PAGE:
i just did my first capacity test which was a little
scary in the cooler temperatures. Over the course of two
days and several trips, I pulled 181 AH out of the pack
and 91 miles of driving.

The pack sagged pretty heavily after cold soaking to 45F
overnight at 60% DOD - I saw an average cell voltage of
maybe 2.95V on the way to work. At about 150AH used, I'd
hit the low voltage threshold of 2.5V under 200A
acceleration. At 181AH, the lowest cell would maintain
at 2.5V at 80A and I called it quits.

I hope most of this was due to the cold, but the heavy
voltage sag at the end of charge significantly limits the
energy capacity such that using half the AH is really
much more than half the range. I pulled 24.7 kwhr,
according to the cycle analyst. At 181 AH, and 45 cells,
that indicates an average cell voltage of 3.03V.

5-06-2013, 25000 miles!

Just finished the a/c. well, just got it working. I adapted
a 5hp 220VAC single phase motor to drive the original a/c
compressor with a belt drive. The pulleys make for about a
2:1 reduction ratio, so the compressor spins at about 1500

the motor gets power from a home-built inverter which takes
the 144V pack, boosts it to about 320VDC (peak voltage of
220VAC), then creates a sine wave output to power the motor.

Overall, it cools really well, but it does suck a bit of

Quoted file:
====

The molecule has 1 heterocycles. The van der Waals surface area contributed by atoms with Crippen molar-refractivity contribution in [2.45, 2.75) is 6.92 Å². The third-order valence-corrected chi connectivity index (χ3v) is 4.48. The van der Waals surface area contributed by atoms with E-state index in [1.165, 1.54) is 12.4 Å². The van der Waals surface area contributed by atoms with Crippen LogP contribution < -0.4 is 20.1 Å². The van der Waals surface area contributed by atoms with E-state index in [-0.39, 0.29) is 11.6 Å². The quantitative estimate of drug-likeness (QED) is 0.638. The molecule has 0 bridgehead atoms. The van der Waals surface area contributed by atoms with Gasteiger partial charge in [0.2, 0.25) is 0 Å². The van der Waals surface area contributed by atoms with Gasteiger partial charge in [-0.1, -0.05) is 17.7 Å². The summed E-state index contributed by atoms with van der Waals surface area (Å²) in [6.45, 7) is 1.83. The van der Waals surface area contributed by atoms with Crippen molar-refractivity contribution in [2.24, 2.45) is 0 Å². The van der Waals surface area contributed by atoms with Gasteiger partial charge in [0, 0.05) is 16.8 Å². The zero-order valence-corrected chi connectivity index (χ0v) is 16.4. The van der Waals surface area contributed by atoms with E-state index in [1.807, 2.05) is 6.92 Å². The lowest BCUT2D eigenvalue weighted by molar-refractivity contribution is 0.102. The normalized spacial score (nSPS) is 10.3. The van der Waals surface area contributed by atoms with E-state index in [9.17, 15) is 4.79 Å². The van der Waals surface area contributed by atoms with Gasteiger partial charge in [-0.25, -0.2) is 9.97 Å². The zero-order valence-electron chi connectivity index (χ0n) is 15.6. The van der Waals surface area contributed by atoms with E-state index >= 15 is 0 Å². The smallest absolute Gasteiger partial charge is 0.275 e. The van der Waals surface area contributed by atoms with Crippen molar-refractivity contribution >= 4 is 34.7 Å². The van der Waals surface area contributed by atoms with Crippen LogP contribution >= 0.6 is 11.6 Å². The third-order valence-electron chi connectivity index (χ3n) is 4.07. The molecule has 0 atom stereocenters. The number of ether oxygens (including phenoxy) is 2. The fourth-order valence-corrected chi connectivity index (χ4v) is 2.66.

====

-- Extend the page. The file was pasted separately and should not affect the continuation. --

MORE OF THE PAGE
power. So far, with temps in the mid 90's or so, it'll draw
about 20-22 amps from the battery pack while delivering 45F
air. I'm curious to see how this changes when we really get
into the hot part of summer.

Otherwise, the batteries, motor, and controller seem to be
holding up well. As of now, that's about 15k miles on the
battery and 22k miles on the controller.


Made it through the summer and the a/c kept up and kept it
cool. On the hottest days, the a/c motor and inverter would
get pretty hot, up to 70C in traffic, but things held

Some time last month I think, I did a range test and pulled
180 AH before the lowest cell was getting pretty low. I
looked back through this log and see that I stopped last time
when the lowest cell floated to only 2.8V or so - I didn't
get that far on this test.

I also don't see it here, but i did a range test when the
pack was about 9 months in use. It was a day where the high
was about 105 and I was able to get the full 200AH out of the
pack (though only rated for 180 AH, the packing list
indicated that they tested to 200 AH). So, it seems that
temperature, and i'm sure driving style and a whole host of
other things, greatly affect capacity.

I did another range test recently when it was a lot cooler,
maybe in the 50's at night, and was only able to pull 168 AH
(though I probably could've gone a bit more). Also, the
lowest cell voltage as indicated by my BMS is a different
cell than previously (cell 23 instead of 34). It does seem
that a cell or two may be aging faster than the others. At
some point in the future, I'd like to quantify this
difference. I was still able to drive 89 miles, though.

But, assuming that the 200AH test and the recent 180AH test
are similar conditions, and that the cells started out at 200
AH, that's a 10% loss in 2 years of driving. If it's linear,
then I'll a 50 mile range when the pack is 10 years old.
Still good for a 20 mile commute!

code by jerry